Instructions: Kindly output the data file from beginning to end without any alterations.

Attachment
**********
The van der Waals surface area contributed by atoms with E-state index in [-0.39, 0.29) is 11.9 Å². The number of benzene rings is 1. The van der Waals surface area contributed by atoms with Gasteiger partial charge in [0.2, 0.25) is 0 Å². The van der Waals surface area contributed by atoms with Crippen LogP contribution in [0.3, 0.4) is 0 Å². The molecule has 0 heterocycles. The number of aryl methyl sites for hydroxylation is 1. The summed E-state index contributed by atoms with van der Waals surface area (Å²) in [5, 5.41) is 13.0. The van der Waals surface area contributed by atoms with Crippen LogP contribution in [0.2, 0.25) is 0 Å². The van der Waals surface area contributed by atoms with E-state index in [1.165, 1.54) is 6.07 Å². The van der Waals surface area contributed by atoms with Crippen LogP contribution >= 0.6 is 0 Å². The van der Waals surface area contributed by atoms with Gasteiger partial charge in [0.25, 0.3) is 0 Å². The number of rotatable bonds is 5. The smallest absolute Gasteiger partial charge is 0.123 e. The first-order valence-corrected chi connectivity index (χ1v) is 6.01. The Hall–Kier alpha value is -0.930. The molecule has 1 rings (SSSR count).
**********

The van der Waals surface area contributed by atoms with E-state index in [-0.39, 0.29) is 11.9 Å². The number of benzene rings is 1. The van der Waals surface area contributed by atoms with Gasteiger partial charge in [0.2, 0.25) is 0 Å². The van der Waals surface area contributed by atoms with Crippen LogP contribution in [0.3, 0.4) is 0 Å². The molecule has 0 heterocycles. The number of aryl methyl sites for hydroxylation is 1. The summed E-state index contributed by atoms with van der Waals surface area (Å²) in [5, 5.41) is 13.0. The van der Waals surface area contributed by atoms with Crippen LogP contribution in [0.2, 0.25) is 0 Å². The van der Waals surface area contributed by atoms with E-state index in [1.165, 1.54) is 6.07 Å². The van der Waals surface area contributed by atoms with Crippen LogP contribution >= 0.6 is 0 Å². The van der Waals surface area contributed by atoms with Gasteiger partial charge in [0.25, 0.3) is 0 Å². The number of rotatable bonds is 5. The smallest absolute Gasteiger partial charge is 0.123 e. The first-order valence-corrected chi connectivity index (χ1v) is 6.01. The Hall–Kier alpha value is -0.930. The molecule has 1 rings (SSSR count).